Safe Storage of Substances Campaign
There are many factors that impact a person’s decision to use drugs and alcohol. Availability of substances is one of the most consistent predictors of substance use among youth, and many youth report that home is where they find and try out drugs and alcohol. If you share a home with young people, you can prevent accidental and intentional use by reducing access to substances in the home. Additionally, young people who report a close connection with their caregivers and an understanding of their family values are the least likely to use substances.
Take these steps to prevent youth from accessing substances like marijuana, alcohol, medications, cigarettes, and vaping products at home:
1. Safely store substances
You already store things like cleaning supplies and dangerous tools in a safe place away from kids. Treat substances the same way. Lock marijuana, alcohol, medications, and cigarettes and vaping products in a cabinet, box, or drawer.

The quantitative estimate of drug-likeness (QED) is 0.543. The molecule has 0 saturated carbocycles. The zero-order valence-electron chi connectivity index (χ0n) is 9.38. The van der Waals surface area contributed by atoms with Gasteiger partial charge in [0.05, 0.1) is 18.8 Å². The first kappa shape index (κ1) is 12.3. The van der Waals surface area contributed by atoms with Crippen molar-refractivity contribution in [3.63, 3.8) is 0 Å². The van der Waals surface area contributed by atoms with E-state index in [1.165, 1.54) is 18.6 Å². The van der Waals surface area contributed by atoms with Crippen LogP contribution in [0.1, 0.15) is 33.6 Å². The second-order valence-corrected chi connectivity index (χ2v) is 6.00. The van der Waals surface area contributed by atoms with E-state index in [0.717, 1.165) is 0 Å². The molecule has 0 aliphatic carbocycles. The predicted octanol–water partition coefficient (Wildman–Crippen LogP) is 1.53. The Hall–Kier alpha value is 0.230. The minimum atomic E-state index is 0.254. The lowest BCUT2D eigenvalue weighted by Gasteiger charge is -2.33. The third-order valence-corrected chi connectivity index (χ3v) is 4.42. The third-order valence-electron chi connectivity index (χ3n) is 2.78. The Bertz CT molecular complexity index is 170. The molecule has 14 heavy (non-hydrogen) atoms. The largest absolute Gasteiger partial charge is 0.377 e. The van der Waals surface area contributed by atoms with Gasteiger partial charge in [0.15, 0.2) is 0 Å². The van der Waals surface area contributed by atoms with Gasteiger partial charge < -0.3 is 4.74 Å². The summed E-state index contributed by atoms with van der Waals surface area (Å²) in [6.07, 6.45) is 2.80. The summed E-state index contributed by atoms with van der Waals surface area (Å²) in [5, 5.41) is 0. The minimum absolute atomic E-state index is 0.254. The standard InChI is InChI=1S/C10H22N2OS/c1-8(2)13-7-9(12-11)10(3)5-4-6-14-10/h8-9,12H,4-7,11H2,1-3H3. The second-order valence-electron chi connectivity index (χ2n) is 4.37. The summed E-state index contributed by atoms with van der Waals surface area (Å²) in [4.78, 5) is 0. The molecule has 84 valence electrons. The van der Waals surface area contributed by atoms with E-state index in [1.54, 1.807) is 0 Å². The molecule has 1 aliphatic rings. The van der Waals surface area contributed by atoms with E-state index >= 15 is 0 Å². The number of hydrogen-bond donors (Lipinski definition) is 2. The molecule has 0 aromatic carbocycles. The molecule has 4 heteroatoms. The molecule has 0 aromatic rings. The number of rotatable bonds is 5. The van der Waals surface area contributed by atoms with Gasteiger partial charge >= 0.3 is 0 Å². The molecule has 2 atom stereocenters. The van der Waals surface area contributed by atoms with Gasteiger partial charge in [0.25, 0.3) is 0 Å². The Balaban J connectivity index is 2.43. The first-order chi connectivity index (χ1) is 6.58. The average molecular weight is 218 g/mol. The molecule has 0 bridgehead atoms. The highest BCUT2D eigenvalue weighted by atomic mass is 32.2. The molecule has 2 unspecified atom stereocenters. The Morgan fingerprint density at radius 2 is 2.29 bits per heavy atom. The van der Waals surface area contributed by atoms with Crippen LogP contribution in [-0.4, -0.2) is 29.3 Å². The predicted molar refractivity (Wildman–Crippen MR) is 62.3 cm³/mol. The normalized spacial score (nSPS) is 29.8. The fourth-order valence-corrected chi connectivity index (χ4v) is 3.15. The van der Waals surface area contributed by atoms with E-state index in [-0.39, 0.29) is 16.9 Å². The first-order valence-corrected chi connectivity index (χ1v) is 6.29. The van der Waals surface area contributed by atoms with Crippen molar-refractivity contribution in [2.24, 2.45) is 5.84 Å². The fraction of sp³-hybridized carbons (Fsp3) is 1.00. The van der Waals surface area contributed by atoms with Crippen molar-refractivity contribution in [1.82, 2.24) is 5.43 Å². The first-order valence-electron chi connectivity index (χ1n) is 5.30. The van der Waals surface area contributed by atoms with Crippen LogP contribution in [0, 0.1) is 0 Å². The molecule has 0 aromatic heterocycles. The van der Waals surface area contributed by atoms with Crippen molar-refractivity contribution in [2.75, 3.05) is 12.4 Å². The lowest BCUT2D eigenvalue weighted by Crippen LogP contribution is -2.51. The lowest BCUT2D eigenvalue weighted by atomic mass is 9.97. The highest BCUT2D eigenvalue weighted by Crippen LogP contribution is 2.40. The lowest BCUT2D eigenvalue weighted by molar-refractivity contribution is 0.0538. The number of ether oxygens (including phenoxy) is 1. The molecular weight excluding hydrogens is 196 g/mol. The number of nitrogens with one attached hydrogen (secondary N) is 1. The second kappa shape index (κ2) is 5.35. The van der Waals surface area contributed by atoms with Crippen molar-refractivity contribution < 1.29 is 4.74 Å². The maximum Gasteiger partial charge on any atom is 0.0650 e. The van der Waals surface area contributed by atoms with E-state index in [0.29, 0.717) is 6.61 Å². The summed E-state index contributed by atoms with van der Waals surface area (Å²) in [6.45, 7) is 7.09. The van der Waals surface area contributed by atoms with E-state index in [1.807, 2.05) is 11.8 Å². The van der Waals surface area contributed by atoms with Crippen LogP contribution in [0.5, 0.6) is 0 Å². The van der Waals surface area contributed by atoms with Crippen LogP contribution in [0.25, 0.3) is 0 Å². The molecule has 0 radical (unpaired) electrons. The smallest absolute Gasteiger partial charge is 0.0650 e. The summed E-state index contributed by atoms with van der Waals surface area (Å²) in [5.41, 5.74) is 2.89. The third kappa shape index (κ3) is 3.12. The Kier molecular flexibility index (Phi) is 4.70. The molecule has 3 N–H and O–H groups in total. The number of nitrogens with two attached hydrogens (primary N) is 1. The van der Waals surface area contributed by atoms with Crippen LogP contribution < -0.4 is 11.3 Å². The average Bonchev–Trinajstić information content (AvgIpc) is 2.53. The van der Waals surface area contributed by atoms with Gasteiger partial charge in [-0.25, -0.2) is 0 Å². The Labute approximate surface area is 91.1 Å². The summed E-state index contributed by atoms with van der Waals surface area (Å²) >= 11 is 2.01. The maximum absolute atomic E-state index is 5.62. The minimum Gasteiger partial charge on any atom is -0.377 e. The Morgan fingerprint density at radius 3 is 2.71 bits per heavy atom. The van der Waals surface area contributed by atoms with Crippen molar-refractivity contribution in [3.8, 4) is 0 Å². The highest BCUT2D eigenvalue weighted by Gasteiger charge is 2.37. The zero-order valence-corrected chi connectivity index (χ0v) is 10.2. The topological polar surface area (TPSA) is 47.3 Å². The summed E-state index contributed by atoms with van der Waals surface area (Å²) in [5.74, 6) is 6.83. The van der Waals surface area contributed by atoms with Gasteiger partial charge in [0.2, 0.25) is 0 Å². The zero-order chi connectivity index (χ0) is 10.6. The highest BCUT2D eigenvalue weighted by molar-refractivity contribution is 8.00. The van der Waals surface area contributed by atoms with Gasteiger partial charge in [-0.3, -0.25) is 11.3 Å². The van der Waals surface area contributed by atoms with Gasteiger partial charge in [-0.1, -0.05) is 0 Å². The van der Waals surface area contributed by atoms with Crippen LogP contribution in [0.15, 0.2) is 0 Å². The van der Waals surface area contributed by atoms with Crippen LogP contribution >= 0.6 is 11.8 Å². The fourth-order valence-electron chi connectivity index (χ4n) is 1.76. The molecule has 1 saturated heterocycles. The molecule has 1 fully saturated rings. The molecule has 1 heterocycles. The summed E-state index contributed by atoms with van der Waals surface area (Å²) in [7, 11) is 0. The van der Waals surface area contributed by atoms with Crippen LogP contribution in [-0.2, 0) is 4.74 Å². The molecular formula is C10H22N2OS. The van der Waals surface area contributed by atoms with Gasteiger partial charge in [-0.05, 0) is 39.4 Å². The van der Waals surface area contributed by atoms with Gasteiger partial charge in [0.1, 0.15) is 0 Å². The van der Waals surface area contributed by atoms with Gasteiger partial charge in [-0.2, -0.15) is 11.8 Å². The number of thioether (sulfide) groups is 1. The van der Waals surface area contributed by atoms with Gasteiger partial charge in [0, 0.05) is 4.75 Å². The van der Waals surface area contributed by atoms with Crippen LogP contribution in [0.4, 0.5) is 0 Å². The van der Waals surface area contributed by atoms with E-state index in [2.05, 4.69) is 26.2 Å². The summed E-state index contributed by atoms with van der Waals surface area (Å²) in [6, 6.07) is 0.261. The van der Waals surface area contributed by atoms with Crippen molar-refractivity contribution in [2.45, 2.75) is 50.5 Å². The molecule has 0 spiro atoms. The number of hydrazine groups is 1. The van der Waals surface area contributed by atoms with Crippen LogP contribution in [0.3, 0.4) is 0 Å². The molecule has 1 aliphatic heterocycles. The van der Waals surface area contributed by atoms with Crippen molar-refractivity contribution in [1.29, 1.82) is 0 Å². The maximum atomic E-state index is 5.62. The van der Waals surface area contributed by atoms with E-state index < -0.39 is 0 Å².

- Since 2014, marijuana exposures reported to the Washington Poison Center for children 6-12 years has more than tripled-Washington Poison Center, 2020
- 25% of Seattle 10th graders that report drinking alcohol say they took it from home without permission-Healthy Youth Survey, 2018
2. Keep track and dispose
Know the types and amounts of substances you have. Get rid of medications that are no longer needed or expired. Find a drop-box near you at: takebackyourmeds.org
- Among elementary-aged children, ibuprofen is the substance most commonly used to harm themselves or attempt suicide-Washington Poison Center, 2018
- Prescription stimulants (Ritalin, Adderall) are the most misused prescription drugs by Seattle 10th and 12th graders-Healthy Youth Survey, 2018
3. Talk with youth
Help youth make healthy decisions. Talk about substance use and set clear expectations. Get tips on how to have these conversations at starttalkingnow.org/parents
- Kids who learn about the risks of alcohol and other drugs at home are less likely to use them. 85% of Washington 10th graders who report having clear family rules about alcohol and drugs don’t drink-Healthy Youth Survey, 2018